“Based on scientific analysis from the University of Florida IFAS program, healthy Florida lawns require no more than two days per week of water during the hot, dry season — less during rainy periods — and no more than one day a week during cooler weather. Additional irrigation is unnecessary and wasteful.”
There are times when additional watering is permissible so check the St. Johns Water Management District website for additional details.
The bottom line is well established lawns can survive with twice per week watering during the growing season and once per week in the winter. Watering any more than that wastes Florida’s most valuable resource. These watering restrictions also include water drawn from wells for the sole purpose of irrigation. For those that abuse these watering restrictions, there are fines and penalties that can be levied by the water management district.
Board members should check with their landscape maintenance provider to determine if their irrigation schedule is compliant with the water management districts guidelines.
Concrete spalling sounds like a complicated term but if you live in an ocean front or near the ocean condominium, it’s a word you need to be familiar with. The definition of spalling is flakes of material that are broken off a larger solid body. How does that correlate to your ocean front condominium? When pieces of the concrete supports holding up your building start falling away, this is called spalling.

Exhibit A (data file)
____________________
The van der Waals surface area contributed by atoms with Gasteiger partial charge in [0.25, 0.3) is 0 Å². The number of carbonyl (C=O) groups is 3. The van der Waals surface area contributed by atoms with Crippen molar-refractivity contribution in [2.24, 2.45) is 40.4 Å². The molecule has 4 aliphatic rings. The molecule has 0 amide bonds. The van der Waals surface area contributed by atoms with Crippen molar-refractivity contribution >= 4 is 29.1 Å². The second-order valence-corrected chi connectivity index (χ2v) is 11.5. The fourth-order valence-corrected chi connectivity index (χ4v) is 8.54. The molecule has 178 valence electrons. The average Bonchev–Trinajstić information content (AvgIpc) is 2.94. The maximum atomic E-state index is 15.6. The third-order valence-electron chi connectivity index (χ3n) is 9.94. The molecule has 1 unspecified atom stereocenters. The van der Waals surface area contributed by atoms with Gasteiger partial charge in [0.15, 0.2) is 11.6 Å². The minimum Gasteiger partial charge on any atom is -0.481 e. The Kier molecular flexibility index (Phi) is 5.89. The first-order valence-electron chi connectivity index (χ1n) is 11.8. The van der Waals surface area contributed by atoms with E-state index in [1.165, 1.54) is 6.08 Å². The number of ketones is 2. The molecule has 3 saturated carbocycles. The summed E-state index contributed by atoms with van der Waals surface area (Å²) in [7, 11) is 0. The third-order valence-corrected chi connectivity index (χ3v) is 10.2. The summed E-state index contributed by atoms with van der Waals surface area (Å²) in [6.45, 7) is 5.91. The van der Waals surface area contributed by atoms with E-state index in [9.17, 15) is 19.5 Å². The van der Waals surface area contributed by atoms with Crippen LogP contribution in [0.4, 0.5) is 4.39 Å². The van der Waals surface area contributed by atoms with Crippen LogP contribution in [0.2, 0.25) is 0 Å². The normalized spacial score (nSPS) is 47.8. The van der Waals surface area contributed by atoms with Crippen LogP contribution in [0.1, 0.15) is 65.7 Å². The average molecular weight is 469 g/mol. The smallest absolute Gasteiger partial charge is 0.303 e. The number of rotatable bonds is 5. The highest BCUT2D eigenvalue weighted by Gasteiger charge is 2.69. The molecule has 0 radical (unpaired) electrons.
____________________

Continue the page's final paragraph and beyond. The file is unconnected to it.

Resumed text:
Another cause and effect incident regarding spalling is the deterioration of the rebar (steel) supports that serve as reinforcement in concrete structures. Imagine the rebar at the initial construction is the size of your thumb, because of the salt penetrating the concrete that encases the rebar it will begin to rust and slough off. When you begin to see signs of spalling on the exterior, that rebar that was once the size of your thumb is now the size of your pinky. For buildings using post-tension slab construction, these rebar supports rupture and have been know to blow holes out of the edge of the balcony.
The signs of spalling start as cracks and heaves/displacements of concrete surfaces. This can be on horizontal or vertical surfaces. Early signs of steel support spalling is the rust colored staining that occurs on a concrete surface. While your association manager can identify signs of spalling in common areas, they cannot always see the spalling that could possibly be occurring on your balcony. If you see any of these signs, contact your association manager to check it out and document it. For managers, if you begin to see evidence of spalling contact a trusted building engineering or construction management firm for an evaluation and repair.